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HOME : Asian Art : Masterpieces of Asian Art : Mandalay Gilt Wooden Sculpture of Buddha Standing within a Gilt Shrine with Inlaid Glass
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Mandalay Gilt Wooden Sculpture of Buddha Standing within a Gilt Shrine with Inlaid Glass - X.0223
Origin: Myanmar
Circa: 19 th Century AD
Dimensions: 91.75" (233.0cm) high
Collection: Asian
Medium: Gilt Wood

Additional Information: Asia Art (Thailand) 2002

Location: United States
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The Mandalay Period represents the last great cultural flourishing of Burmese art. The period was named after the city of Mandalay, which served as capital of Myanmar for a brief period (1860-1885 A.D.) during the reign of King Mindon. After the Anglo-Burmese Wars, northern Myanmar was shut off from the coastal areas that were controlled by the British. King Mindon founded the new capital at a sacred site at the foot of a large hill. The center of the city was designed in the perfect geometrical form of a Buddhist Mandala, giving the city its name. Although this short-lived kingdom finally fell to the British forces in 1886 A.D. during the Third Anglo-Burmese War, the Royal Guilds that created such remarkable works of art for the King remained in the city where they continued to produce sculptures in the Mandalay style.

The historical figure, Buddha Gautama Sakyamuni is the Buddha of compassion who, having achieved the highest evolutionary perfection, turns suffering into happiness for all living beings. Born around 560 B.C. somewhere between the hills of south Nepal and the Rapti river, his father was a Raja who ruled over the northeastern province of India, the district including the holy Ganges River. The young prince was married to Yashoda when he was about 17 years old and together they had a son named Rahula. At the age of 29, he left his life of luxury, as he felt compelled to purify his body and make it an instrument of the mind by ridding himself of earthly impulses and temptations. The luxurious gilt wooden frame decorated with inlaid glass that surrounds the Buddha is a reminder that such sculptures did not exist by themselves, but were the focal points of temples and shrines. Although this work is still removed from its natural context, the frame helps convey how this Buddha would have related to his original setting. This tall work is clearly meant to dominate the spectator with both its size and its splendor. This magnificent sculpture of the Buddha was surely once the focal point of a Mandalay shrine that would have captured the eyes and hearts of the faithful with its artistic beauty and spiritual brilliance.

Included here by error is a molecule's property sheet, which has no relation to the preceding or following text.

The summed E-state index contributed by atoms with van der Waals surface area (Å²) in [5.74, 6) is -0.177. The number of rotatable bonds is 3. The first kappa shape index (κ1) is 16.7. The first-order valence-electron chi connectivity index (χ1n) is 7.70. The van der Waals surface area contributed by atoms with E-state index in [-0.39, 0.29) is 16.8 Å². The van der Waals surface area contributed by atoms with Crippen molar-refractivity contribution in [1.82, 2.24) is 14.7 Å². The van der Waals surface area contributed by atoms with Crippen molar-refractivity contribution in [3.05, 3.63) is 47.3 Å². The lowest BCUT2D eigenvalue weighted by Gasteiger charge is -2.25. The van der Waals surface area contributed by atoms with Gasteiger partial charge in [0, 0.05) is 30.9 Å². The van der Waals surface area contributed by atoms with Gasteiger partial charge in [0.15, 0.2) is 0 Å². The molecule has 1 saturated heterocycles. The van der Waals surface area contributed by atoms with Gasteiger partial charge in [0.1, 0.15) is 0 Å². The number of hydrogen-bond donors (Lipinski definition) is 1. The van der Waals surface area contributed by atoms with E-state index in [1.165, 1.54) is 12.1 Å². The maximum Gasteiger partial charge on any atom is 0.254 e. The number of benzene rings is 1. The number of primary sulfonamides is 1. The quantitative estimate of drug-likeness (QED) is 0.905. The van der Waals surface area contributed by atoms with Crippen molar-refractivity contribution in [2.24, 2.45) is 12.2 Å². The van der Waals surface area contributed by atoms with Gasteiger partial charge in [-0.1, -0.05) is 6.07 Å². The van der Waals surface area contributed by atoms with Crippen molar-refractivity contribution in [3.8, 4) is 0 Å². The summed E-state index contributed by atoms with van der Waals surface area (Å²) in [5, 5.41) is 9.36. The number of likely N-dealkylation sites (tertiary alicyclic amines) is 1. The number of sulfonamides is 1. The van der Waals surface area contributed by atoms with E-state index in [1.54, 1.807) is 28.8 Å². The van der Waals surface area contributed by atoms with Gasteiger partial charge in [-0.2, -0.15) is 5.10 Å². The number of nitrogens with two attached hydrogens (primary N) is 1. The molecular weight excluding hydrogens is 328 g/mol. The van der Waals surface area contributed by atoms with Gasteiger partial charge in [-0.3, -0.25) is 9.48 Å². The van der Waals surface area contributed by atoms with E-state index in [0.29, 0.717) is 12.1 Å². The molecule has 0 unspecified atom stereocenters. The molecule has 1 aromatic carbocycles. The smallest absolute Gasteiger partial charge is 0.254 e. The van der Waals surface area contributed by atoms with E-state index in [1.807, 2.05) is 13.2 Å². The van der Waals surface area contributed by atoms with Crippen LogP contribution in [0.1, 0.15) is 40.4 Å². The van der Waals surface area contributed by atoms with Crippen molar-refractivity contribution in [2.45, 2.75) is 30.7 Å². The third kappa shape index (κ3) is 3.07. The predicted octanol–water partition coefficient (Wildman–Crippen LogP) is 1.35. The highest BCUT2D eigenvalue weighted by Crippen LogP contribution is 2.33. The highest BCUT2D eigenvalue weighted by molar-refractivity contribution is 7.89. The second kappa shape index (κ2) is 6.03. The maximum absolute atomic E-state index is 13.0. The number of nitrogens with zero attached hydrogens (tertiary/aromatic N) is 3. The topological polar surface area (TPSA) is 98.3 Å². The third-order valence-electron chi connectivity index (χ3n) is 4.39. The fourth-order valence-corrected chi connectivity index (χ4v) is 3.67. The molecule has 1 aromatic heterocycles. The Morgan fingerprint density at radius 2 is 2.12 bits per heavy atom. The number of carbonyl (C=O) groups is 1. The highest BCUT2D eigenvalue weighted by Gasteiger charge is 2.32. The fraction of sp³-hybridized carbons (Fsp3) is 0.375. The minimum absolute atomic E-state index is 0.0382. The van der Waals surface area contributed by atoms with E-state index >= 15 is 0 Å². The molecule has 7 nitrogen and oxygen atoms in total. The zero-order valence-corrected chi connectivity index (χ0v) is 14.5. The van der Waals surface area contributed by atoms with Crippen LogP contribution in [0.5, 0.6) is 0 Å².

- (X.0223)


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